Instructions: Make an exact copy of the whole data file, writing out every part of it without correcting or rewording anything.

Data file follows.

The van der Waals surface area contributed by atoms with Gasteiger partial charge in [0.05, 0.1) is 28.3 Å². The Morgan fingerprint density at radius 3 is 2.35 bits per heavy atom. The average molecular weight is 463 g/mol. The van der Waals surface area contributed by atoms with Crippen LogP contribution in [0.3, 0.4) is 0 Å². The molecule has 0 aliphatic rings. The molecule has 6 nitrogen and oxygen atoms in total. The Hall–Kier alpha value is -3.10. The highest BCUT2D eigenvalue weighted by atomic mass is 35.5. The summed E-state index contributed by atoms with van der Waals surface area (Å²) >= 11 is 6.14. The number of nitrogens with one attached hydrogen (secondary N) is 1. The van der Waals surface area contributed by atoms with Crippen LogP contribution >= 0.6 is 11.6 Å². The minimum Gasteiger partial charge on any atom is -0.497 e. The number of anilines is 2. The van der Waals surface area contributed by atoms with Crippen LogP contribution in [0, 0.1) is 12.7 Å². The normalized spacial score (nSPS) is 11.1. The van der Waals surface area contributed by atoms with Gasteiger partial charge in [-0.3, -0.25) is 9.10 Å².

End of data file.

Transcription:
The van der Waals surface area contributed by atoms with Gasteiger partial charge in [0.05, 0.1) is 28.3 Å². The Morgan fingerprint density at radius 3 is 2.35 bits per heavy atom. The average molecular weight is 463 g/mol. The van der Waals surface area contributed by atoms with Crippen LogP contribution in [0.3, 0.4) is 0 Å². The molecule has 0 aliphatic rings. The molecule has 6 nitrogen and oxygen atoms in total. The Hall–Kier alpha value is -3.10. The highest BCUT2D eigenvalue weighted by atomic mass is 35.5. The summed E-state index contributed by atoms with van der Waals surface area (Å²) >= 11 is 6.14. The number of nitrogens with one attached hydrogen (secondary N) is 1. The van der Waals surface area contributed by atoms with Crippen LogP contribution >= 0.6 is 11.6 Å². The minimum Gasteiger partial charge on any atom is -0.497 e. The number of anilines is 2. The van der Waals surface area contributed by atoms with Crippen LogP contribution in [0, 0.1) is 12.7 Å². The normalized spacial score (nSPS) is 11.1. The van der Waals surface area contributed by atoms with Gasteiger partial charge in [-0.3, -0.25) is 9.10 Å².